Idaho, a mountainous state in the northwestern United States bordering British Columbia, Canada; 216,000 km2, 1.58 million population (2011), capital Boise (205,700 population; 2010). Joined the Union in 1890 as the 43rd state. Nickname: The Gem State.
- COUNTRYAAH.COM: Lists all counties and parishes of Idaho in alphabetical order. Covers county profile and biggest counties by population in the state of Idaho.
With less than five residents per km2 and a rural population of 43%, Idaho is one of the most sparsely populated and least urbanized states in the United States. The cities and rural population are concentrated along the Snake River in the south and to a lesser extent along the border with the state of Washington to the NW. The rest of Idaho is made up of forests and nature reserves in the desolate and inaccessible mountain ranges of the Rocky Mountains. The highest point is Borah Peak (3859 m).
Idaho was from the late 1800’s. among the leading manufacturers of gold and silver, but the importance of mining has diminished. Far more important is forestry and especially agriculture, if approximately 23,000 family farms employ 18% of the population (1991). Most farms are located on the semi-arid plains of the Snake River, where Mormons introduced irrigation and began cultivation in the 1880’s. Main crops are potatoes, of which the state has the largest production in the United States, followed by wheat, sugar beet and fodder plants for beef and dairy cattle. The industrial sector developed in earnest in the 1940’s and is dominated by the wood and food industry, in addition to which the cheap electricity from the hydropower plant at Arrowrock Dam has attracted a number of electronics companies to Boise. In addition, the tourism industry has a large and growing importance; partly due to sights such as Craters of the Moon National Monument, an extinct volcanic area west of Idaho Falls, and Hell’s Canyon, a 2300 m deep gorge along the border with Oregon, partly due to the mountainous country’s magnificent scenery and recreational opportunities. The most famous holiday resorts are the Coeur d’Alene and Sandpoint to the north (camping, hunting, fishing) and the Sun Valley in the Southern Sawtooth Mountains with year-round skiing. The climate varies with altitude, but is predominantly temperate and continental with an average rainfall of approximately 500 mm in the north and 300 mm in the south. A total of 62% of the area is owned by the federal government, mostly in the form of national forests as well as military areas and Indian reservations.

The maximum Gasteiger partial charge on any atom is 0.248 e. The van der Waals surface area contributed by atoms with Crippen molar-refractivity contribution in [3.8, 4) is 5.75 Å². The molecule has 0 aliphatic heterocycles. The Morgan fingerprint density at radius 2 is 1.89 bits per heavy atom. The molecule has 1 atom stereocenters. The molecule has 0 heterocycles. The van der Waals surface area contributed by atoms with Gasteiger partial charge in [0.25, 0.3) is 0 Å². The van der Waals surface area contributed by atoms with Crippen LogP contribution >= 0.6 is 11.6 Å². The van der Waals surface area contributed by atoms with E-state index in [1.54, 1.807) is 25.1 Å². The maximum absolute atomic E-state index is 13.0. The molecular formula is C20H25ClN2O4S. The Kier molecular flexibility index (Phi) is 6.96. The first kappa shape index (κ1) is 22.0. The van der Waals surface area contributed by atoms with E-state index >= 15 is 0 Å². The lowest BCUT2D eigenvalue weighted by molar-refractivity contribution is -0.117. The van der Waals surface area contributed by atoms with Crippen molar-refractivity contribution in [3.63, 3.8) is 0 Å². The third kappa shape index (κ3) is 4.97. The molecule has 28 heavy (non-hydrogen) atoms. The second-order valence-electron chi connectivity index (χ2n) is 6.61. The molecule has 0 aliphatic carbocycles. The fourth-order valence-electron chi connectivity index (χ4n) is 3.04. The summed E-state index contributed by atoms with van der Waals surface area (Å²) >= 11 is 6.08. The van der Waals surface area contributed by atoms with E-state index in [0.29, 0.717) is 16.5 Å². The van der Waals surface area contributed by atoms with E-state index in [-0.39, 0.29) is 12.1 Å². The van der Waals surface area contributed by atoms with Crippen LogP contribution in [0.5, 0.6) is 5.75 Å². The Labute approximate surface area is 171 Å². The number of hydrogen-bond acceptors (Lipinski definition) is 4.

- AbbreviationFinder: Provides a list of all acronyms in alphabetic order for Idaho. Also includes state overview, population statistics as well as cities and towns belong to Idaho.
The United States acquired the area as part of the Louisiana Purchase in 1803, but it was first explored in 1805 by the Lewis and Clark expedition. Later, fur hunters and missionaries followed the Oregon Trail. A major immigration, however, did not take off until gold finds in 1860; The Idaho Territory was separated from Oregon in 1863 and then covered the whole of Montana and most of Wyoming. The current limits were set in 1868. In 1884, large silver finds were made at Coeur d’Alene, which after drastic falls in silver prices became the scene of violent labor struggles in the 1890’s. The area’s original residents, the nez percé Indians under Chief Joseph, were expelled in 1877; some thousands of descendants today live in the northern part of the state.